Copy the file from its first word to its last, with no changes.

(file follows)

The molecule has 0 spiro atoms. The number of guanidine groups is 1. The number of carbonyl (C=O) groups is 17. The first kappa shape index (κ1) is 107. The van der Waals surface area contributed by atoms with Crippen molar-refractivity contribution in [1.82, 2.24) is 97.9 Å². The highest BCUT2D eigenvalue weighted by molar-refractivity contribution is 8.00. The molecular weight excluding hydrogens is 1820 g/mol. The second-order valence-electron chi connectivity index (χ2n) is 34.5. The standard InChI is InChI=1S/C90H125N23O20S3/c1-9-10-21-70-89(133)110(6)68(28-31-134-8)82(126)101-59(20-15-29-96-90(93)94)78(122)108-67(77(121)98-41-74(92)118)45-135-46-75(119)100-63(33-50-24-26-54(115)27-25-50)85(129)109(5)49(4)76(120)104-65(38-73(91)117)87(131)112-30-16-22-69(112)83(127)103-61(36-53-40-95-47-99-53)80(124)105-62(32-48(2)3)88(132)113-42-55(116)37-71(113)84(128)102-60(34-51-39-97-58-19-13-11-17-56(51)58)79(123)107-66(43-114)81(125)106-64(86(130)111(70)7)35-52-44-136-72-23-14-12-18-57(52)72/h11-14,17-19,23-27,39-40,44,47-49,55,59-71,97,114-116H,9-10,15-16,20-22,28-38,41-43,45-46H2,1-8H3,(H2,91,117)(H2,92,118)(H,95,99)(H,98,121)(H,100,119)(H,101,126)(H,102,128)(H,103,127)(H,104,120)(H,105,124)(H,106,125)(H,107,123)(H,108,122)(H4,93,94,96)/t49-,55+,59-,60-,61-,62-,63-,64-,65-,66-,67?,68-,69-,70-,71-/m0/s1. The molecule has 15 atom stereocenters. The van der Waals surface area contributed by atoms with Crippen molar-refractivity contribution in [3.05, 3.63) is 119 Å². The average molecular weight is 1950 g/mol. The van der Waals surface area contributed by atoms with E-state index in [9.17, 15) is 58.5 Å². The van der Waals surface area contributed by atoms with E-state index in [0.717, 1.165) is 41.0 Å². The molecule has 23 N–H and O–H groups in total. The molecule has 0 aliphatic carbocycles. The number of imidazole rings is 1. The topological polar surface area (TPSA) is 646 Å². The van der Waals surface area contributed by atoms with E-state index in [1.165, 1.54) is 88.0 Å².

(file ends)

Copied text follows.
The molecule has 0 spiro atoms. The number of guanidine groups is 1. The number of carbonyl (C=O) groups is 17. The first kappa shape index (κ1) is 107. The van der Waals surface area contributed by atoms with Crippen molar-refractivity contribution in [1.82, 2.24) is 97.9 Å². The highest BCUT2D eigenvalue weighted by molar-refractivity contribution is 8.00. The molecular weight excluding hydrogens is 1820 g/mol. The second-order valence-electron chi connectivity index (χ2n) is 34.5. The standard InChI is InChI=1S/C90H125N23O20S3/c1-9-10-21-70-89(133)110(6)68(28-31-134-8)82(126)101-59(20-15-29-96-90(93)94)78(122)108-67(77(121)98-41-74(92)118)45-135-46-75(119)100-63(33-50-24-26-54(115)27-25-50)85(129)109(5)49(4)76(120)104-65(38-73(91)117)87(131)112-30-16-22-69(112)83(127)103-61(36-53-40-95-47-99-53)80(124)105-62(32-48(2)3)88(132)113-42-55(116)37-71(113)84(128)102-60(34-51-39-97-58-19-13-11-17-56(51)58)79(123)107-66(43-114)81(125)106-64(86(130)111(70)7)35-52-44-136-72-23-14-12-18-57(52)72/h11-14,17-19,23-27,39-40,44,47-49,55,59-71,97,114-116H,9-10,15-16,20-22,28-38,41-43,45-46H2,1-8H3,(H2,91,117)(H2,92,118)(H,95,99)(H,98,121)(H,100,119)(H,101,126)(H,102,128)(H,103,127)(H,104,120)(H,105,124)(H,106,125)(H,107,123)(H,108,122)(H4,93,94,96)/t49-,55+,59-,60-,61-,62-,63-,64-,65-,66-,67?,68-,69-,70-,71-/m0/s1. The molecule has 15 atom stereocenters. The van der Waals surface area contributed by atoms with Crippen molar-refractivity contribution in [3.05, 3.63) is 119 Å². The average molecular weight is 1950 g/mol. The van der Waals surface area contributed by atoms with E-state index in [9.17, 15) is 58.5 Å². The van der Waals surface area contributed by atoms with E-state index in [0.717, 1.165) is 41.0 Å². The molecule has 23 N–H and O–H groups in total. The molecule has 0 aliphatic carbocycles. The number of imidazole rings is 1. The topological polar surface area (TPSA) is 646 Å². The van der Waals surface area contributed by atoms with E-state index in [1.165, 1.54) is 88.0 Å².